Going to Pot: A Look at Local Marijuana Practices and How They Affect the Environment
Greenhouses [Photo from the Humboldt County Sheriff’s Office.]
On April 18, an article about how the marijuana “green rush” has damaged our local environment appeared in Takepart, an independent online news site that works to promote positive social change. We’ve received permission to reprint the article. But knowing mere words can’t compete with the lush photos and dramatic videos that accompany the writing, we’re only going to share a bit from near the beginning to entice you to follow this link to the actual article.
The author of “Going to Pot” begins by describing a flight over Humboldt:
With California poised to fully legalize marijuana, a “green rush” has hit Humboldt as outsiders—Bulgarians, Laotians, Texans—flood into the county and set up industrial-scale marijuana farms. The environmental impact from more than 4,000 pot “gardens” is ravaging the redwood ecosystem that Humboldt environmentalists have spent decades fighting to save and restore. And not just in Humboldt. The marijuana boom in the two other pot-growing counties that form California’s Emerald Triangle threatens a wide swath of the state’s woodlands. Like forests worldwide endangered by development, Humboldt County’s redwoods absorb huge amounts of carbon dioxide, making them crucial to the fight against climate change.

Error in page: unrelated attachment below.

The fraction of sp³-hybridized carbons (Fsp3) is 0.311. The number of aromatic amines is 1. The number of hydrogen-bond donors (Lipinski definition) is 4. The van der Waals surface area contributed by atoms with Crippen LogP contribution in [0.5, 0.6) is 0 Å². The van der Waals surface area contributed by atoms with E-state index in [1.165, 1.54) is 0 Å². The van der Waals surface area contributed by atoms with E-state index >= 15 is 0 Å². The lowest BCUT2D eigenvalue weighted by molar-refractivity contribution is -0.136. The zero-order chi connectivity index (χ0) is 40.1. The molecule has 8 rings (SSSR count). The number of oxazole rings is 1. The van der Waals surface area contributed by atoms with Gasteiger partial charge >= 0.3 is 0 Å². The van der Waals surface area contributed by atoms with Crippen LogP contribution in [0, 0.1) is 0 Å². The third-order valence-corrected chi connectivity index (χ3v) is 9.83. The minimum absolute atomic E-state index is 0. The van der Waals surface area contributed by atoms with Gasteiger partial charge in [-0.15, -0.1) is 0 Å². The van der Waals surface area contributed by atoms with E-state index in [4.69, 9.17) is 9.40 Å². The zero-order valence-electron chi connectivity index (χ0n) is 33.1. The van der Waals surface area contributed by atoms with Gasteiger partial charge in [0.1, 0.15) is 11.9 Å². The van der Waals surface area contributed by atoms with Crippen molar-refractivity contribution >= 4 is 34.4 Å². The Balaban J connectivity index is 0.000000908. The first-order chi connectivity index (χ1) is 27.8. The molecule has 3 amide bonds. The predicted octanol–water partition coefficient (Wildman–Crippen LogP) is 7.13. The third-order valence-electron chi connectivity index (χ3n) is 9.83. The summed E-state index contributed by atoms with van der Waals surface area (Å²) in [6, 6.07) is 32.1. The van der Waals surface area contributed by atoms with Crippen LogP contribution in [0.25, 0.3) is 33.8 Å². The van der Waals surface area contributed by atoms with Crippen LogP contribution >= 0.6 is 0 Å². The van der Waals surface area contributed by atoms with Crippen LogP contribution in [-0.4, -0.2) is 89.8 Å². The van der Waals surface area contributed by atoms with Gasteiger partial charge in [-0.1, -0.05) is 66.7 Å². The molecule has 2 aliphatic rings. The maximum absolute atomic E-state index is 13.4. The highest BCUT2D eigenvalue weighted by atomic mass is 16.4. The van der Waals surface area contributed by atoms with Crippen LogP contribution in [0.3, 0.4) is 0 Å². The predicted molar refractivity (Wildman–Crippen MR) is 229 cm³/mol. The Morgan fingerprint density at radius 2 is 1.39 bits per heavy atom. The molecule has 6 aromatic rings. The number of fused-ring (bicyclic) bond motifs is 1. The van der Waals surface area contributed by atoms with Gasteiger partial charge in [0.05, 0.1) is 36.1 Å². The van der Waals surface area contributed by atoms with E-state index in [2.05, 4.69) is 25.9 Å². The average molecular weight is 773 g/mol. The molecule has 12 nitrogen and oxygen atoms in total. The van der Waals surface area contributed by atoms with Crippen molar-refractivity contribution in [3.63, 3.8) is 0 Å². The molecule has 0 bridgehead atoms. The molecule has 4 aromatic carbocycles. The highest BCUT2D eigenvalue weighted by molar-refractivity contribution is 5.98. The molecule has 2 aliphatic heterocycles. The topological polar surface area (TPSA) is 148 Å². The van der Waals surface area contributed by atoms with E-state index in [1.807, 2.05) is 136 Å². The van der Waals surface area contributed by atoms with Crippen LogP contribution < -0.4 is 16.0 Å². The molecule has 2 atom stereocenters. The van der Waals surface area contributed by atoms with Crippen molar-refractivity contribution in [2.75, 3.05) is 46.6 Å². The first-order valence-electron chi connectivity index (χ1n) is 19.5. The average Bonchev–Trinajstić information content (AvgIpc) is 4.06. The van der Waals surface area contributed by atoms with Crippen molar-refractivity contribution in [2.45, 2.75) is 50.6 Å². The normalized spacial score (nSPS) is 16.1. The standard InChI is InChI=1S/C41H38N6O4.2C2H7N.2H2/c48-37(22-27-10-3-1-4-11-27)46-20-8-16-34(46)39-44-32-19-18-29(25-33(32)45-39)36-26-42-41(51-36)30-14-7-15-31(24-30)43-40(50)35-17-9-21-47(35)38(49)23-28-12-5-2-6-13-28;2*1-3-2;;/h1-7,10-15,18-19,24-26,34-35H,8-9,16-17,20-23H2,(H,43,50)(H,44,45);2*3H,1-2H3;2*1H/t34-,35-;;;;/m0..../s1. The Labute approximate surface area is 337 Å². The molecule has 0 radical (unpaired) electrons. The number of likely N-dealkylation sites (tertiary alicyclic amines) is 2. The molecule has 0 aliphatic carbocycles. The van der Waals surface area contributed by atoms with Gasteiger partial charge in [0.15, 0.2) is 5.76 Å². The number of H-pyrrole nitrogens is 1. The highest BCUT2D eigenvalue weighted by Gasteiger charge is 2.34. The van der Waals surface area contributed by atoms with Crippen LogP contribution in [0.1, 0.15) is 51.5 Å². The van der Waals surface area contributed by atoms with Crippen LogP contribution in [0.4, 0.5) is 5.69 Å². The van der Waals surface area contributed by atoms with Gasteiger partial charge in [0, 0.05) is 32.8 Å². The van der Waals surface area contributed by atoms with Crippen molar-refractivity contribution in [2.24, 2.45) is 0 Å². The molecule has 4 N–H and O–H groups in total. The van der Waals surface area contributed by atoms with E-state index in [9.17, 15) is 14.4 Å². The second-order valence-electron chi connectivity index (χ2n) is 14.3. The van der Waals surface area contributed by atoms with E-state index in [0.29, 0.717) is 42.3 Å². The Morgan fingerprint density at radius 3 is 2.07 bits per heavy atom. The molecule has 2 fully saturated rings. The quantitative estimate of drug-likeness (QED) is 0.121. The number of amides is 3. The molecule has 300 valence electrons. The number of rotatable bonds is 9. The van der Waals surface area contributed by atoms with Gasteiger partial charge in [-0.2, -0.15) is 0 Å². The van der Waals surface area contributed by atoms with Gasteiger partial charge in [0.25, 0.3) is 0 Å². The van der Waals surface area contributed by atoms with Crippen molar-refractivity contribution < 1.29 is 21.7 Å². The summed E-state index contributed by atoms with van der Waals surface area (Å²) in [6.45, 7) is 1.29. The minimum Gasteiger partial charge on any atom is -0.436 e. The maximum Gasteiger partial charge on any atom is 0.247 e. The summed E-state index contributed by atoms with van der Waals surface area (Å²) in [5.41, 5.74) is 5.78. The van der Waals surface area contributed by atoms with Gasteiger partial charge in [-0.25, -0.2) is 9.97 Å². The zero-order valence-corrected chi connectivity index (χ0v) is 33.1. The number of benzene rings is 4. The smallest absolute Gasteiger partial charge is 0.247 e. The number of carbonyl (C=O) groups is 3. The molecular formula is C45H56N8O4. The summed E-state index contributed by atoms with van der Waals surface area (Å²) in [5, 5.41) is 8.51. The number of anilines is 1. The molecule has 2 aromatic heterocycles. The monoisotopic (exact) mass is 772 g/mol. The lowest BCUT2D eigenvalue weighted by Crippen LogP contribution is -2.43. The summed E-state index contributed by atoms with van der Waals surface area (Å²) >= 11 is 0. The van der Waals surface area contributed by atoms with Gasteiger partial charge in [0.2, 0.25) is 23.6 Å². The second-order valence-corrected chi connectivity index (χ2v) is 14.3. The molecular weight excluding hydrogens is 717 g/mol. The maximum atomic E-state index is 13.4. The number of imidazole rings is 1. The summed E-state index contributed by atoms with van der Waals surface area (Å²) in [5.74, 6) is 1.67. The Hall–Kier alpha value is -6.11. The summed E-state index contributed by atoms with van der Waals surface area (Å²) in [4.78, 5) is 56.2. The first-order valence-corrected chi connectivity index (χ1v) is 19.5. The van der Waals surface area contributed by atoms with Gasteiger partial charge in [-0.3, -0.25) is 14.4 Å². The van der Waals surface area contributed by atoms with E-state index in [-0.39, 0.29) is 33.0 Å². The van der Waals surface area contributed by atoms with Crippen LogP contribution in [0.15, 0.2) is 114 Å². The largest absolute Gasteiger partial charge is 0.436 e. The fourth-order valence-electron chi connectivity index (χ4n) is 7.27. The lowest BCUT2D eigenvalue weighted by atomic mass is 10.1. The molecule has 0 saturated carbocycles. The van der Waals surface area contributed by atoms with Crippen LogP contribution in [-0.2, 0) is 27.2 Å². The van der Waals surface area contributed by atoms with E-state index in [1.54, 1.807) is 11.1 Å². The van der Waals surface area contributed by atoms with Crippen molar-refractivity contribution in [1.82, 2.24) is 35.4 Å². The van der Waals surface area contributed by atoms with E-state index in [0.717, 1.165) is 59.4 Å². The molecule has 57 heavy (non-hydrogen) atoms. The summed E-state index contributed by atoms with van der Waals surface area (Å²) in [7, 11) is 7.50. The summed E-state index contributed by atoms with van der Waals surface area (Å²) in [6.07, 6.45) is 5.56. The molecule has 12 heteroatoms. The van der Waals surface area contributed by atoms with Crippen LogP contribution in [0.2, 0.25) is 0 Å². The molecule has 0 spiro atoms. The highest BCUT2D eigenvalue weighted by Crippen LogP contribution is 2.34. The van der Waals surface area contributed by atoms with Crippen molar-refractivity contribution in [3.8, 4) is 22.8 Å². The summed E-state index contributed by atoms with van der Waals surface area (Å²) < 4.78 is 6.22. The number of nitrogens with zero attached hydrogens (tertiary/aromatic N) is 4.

“The single biggest threat to our environment right now has been unregulated cannabis,” says Natalynne DeLapp, executive director of the Environmental Protection Information Center, a grassroots group that spearheaded the effort to protect the Headwaters and its wildlife. “In the last 20 years we’ve seen a massive exponential growth in cannabis production in the hills of Humboldt County, and we’ve seen really devastating environmental effects.” Growers have fragmented forests by cutting trees to build greenhouses and roads on steep hillsides, choking creeks home to endangered salmon with sediment, fertilizers, and pesticides and sucking streams dry during a record drought to irrigate marijuana crops. Once-still forests echo with the racket of hundreds of diesel generators. Rat poison and other toxic chemicals used by some growers to protect their plants are killing rare wildlife like the Pacific fisher.
“It’s just been really sad, actually, really sad to see what’s happened to the environment and a lot of work people have put into restoration efforts, to see those things unravel because people continue to bulldoze hillsides for clearings to grow more cannabis,” DeLapp says.
In a community where there long has been a very thin green line between environmentalists and marijuana growers, DeLapp, 35, is leading a campaign to regulate an out-of-control industry. She’s getting help from unlikely allies: a timber company and a group of marijuana farmers determined to create a truly green and sustainable cash crop.